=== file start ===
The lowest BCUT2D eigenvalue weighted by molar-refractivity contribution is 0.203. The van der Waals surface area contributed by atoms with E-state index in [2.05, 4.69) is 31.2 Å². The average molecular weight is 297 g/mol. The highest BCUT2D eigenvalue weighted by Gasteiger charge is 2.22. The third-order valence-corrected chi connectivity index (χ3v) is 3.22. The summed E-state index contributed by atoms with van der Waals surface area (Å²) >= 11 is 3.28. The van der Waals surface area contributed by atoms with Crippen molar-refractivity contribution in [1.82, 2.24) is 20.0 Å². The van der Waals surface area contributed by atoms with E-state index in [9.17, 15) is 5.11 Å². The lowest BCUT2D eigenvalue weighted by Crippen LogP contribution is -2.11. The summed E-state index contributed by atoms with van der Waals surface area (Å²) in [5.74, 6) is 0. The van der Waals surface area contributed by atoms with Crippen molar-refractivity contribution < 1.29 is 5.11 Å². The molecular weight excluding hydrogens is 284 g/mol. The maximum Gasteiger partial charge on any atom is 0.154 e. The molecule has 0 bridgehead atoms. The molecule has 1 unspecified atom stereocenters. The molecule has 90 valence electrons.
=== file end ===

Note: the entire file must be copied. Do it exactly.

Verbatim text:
The lowest BCUT2D eigenvalue weighted by molar-refractivity contribution is 0.203. The van der Waals surface area contributed by atoms with E-state index in [2.05, 4.69) is 31.2 Å². The average molecular weight is 297 g/mol. The highest BCUT2D eigenvalue weighted by Gasteiger charge is 2.22. The third-order valence-corrected chi connectivity index (χ3v) is 3.22. The summed E-state index contributed by atoms with van der Waals surface area (Å²) >= 11 is 3.28. The van der Waals surface area contributed by atoms with Crippen molar-refractivity contribution in [1.82, 2.24) is 20.0 Å². The van der Waals surface area contributed by atoms with E-state index in [9.17, 15) is 5.11 Å². The lowest BCUT2D eigenvalue weighted by Crippen LogP contribution is -2.11. The summed E-state index contributed by atoms with van der Waals surface area (Å²) in [5.74, 6) is 0. The van der Waals surface area contributed by atoms with Crippen molar-refractivity contribution < 1.29 is 5.11 Å². The molecular weight excluding hydrogens is 284 g/mol. The maximum Gasteiger partial charge on any atom is 0.154 e. The molecule has 0 bridgehead atoms. The molecule has 1 unspecified atom stereocenters. The molecule has 90 valence electrons.